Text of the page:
http://www.perlmonks.org?node_id=11120008

Anonymous Monk has asked for the wisdom of the Perl Monks concerning the following question:

The link to the documentation is https://perldoc.perl.org/perlop.html#Assignment-Operators

"Similarly, a list assignment in list context produces the list of lvalues assigned to, and a list assignment in scalar context returns the number of elements produced by the expression on the right hand side of the assignment."

I don't understand. Can you monks please explain to me and give me examples of what this sentence means?

"Unlike in C, the scalar assignment operator produces a valid lvalue. Modifying an assignment is equivalent to doing the assignment and then modifying the variable that was assigned to."

I don't get it either. Please clarify to me I beg.

• Comment on Not understanding 2 sentences in perldoc

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Re: Not understanding 2 sentences in perldoc
by choroba (Archbishop) on Jul 29, 2020 at 20:13 UTC
List assignment:
```my (\$x, \$y, \$z) = qw( 1 2 3 );

List assignment in list context produces a list of lvalues:

```(my (\$x, \$y, \$z) = qw( 1 2 3 )) = qw( a b c ); # \$x = 'a', \$y = 'b', \$
+z = 'c'.

List assignment in scalar context:

```print scalar (my (\$x, \$y, \$z) = qw( a b c d ));  # 4

Modifying a scalar assignment:

```(\$x = 12) =~ s/1/4/; print \$x;  # 42

map{substr\$_->[0],\$_->[1]||0,1}[\*||{},3],[[]],[ref qr-1,-,-1],[{}],[sub{}^*ARGV,3]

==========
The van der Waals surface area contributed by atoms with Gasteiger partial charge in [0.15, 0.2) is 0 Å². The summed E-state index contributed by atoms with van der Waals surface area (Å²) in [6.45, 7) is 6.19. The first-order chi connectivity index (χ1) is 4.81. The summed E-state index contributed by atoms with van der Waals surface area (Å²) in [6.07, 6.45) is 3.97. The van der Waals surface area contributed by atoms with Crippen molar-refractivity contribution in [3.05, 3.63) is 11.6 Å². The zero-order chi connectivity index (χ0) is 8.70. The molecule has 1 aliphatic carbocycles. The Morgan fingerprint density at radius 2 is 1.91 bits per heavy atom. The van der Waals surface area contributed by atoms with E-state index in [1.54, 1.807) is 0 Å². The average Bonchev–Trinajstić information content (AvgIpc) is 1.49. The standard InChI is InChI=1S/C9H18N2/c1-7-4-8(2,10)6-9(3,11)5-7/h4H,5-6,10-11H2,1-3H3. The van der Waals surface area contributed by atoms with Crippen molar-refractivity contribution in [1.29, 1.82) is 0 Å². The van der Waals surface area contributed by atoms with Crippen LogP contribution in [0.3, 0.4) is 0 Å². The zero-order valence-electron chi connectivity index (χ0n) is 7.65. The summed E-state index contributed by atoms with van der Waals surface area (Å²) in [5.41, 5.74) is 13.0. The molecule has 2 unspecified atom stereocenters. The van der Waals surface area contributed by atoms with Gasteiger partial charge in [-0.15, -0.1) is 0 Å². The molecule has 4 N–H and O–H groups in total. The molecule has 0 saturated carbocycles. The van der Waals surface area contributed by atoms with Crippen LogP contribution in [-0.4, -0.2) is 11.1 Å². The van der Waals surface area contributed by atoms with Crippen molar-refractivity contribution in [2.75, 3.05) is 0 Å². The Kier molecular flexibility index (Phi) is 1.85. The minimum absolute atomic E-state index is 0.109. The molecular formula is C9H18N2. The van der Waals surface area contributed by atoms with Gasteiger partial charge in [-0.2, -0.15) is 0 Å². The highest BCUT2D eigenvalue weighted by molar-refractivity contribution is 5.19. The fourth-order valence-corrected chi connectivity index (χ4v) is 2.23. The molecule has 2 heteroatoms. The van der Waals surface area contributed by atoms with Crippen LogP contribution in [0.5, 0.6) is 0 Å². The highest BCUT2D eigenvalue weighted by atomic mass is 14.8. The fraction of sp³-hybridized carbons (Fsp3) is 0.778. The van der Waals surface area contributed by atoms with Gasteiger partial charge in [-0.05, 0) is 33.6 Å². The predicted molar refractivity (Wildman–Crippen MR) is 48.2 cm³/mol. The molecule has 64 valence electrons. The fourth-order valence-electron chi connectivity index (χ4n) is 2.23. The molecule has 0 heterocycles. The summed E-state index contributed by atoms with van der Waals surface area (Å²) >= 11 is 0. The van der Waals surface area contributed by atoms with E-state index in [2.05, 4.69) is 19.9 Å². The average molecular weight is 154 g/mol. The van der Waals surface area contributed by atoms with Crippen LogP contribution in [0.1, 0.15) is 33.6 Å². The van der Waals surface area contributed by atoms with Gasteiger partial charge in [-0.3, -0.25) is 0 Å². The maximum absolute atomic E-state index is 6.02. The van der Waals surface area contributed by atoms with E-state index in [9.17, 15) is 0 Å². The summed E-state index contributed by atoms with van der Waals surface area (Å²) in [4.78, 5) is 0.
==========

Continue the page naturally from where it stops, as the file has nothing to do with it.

List assignment in list context produces a list of lvalues:

(my (\$x, \$y, \$z) = qw( 1 2 3 )) = qw( a b c ); # \$x = 'a', \$y = 'b', \$z = 'c'.

What is the lvalues here?
> What is the lvalues here?

(\$x, \$y, \$z) are after the first assignment ready for the second one.

Lvalue means left value of assignment (the recipient)

• lvalue

Term used by language lawyers for a storage location you can assign a new value to, such as a variable or an element of an array. The “l” is short for “left”, as in the left side of an assignment, a typical place for lvalues. An lvaluable function or expression is one to which a value may be assigned, as in pos(\$x) = 10 .

Cheers Rolf
(addicted to the Perl Programming Language :)
Wikisyntax for the Monastery

```#                  | inner assignment with a LHS (l) and RHS (r)
#      llllllllll..v...rrrrrrr                                       # \$x = 1,   \$y = 2,   \$z = 3.
(my (\$x, \$y, \$z) = ( 1, 2, 3 )) = ('a', 'b', 'c' );
#      llllllllll.................^..rrrrrrrrrrrrr                   # \$x = 'a', \$y = 'b', \$z = 'c'.
#                                 | outter assignment with a LHS (l) and RHS (r)
```
Slightly changed the internal scalar semantics by eliminating qw.
For my own edificiation, would we expect B::Deparse to have broken this down further? This was my first attempt to decompose it.
```perl -MO=Deparse -e '(my (\$x, \$y, \$z) = qw( 1 2 3 )) = qw( a b c )'
(my(\$x, \$y, \$z) = ('1', '2', '3')) = ('a', 'b', 'c');
-e syntax OK
```
Re: Not understanding 2 sentences in perldoc
by ikegami (Pope) on Jul 30, 2020 at 21:28 UTC

It means this

```my \$x = f();
my \$y = \$x;
can be written as
```my \$y = my \$x = f();
and
```my \$copy = \$str;
\$copy =~ s/\\/\\\\/g;
can be written as
```( my \$copy = \$str ) =~ s/\\/\\\\/g;

Very concise! ++

But he asked for lists, so

```my @x = f();
my @y = @x;

can be written as

my @y = my @x = f();

Cheers Rolf
(addicted to the Perl Programming Language :)
Wikisyntax for the Monastery

##### update
```  DB<39> sub f { 1..3}